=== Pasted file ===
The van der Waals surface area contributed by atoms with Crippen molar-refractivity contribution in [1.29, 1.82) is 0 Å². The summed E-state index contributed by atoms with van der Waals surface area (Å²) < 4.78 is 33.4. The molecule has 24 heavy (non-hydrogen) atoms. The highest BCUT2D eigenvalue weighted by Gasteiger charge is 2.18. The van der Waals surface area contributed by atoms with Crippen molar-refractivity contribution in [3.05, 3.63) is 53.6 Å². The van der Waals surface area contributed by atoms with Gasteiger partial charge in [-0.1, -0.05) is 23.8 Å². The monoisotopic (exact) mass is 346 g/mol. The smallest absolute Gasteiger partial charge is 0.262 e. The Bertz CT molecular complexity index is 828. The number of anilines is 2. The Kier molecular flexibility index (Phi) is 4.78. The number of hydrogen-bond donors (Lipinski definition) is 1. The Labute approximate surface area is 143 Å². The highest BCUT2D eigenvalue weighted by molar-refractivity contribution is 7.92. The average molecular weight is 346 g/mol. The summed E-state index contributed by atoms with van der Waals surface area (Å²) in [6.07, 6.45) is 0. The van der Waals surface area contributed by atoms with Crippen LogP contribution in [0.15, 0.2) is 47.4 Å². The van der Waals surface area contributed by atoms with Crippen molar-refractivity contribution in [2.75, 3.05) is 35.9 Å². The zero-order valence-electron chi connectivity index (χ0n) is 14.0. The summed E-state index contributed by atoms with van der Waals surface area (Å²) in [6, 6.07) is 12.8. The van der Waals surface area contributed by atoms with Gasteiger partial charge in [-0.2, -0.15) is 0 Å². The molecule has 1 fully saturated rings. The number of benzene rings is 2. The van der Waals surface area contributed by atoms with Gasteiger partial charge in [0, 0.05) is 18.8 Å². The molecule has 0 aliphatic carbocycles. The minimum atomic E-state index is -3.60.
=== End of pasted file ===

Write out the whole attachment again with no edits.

The van der Waals surface area contributed by atoms with Crippen molar-refractivity contribution in [1.29, 1.82) is 0 Å². The summed E-state index contributed by atoms with van der Waals surface area (Å²) < 4.78 is 33.4. The molecule has 24 heavy (non-hydrogen) atoms. The highest BCUT2D eigenvalue weighted by Gasteiger charge is 2.18. The van der Waals surface area contributed by atoms with Crippen molar-refractivity contribution in [3.05, 3.63) is 53.6 Å². The van der Waals surface area contributed by atoms with Gasteiger partial charge in [-0.1, -0.05) is 23.8 Å². The monoisotopic (exact) mass is 346 g/mol. The smallest absolute Gasteiger partial charge is 0.262 e. The Bertz CT molecular complexity index is 828. The number of anilines is 2. The Kier molecular flexibility index (Phi) is 4.78. The number of hydrogen-bond donors (Lipinski definition) is 1. The Labute approximate surface area is 143 Å². The highest BCUT2D eigenvalue weighted by molar-refractivity contribution is 7.92. The average molecular weight is 346 g/mol. The summed E-state index contributed by atoms with van der Waals surface area (Å²) in [6.07, 6.45) is 0. The van der Waals surface area contributed by atoms with Crippen LogP contribution in [0.15, 0.2) is 47.4 Å². The van der Waals surface area contributed by atoms with Crippen molar-refractivity contribution in [2.75, 3.05) is 35.9 Å². The zero-order valence-electron chi connectivity index (χ0n) is 14.0. The summed E-state index contributed by atoms with van der Waals surface area (Å²) in [6, 6.07) is 12.8. The van der Waals surface area contributed by atoms with Gasteiger partial charge in [-0.2, -0.15) is 0 Å². The molecule has 1 fully saturated rings. The number of benzene rings is 2. The van der Waals surface area contributed by atoms with Gasteiger partial charge in [0, 0.05) is 18.8 Å². The molecule has 0 aliphatic carbocycles. The minimum atomic E-state index is -3.60.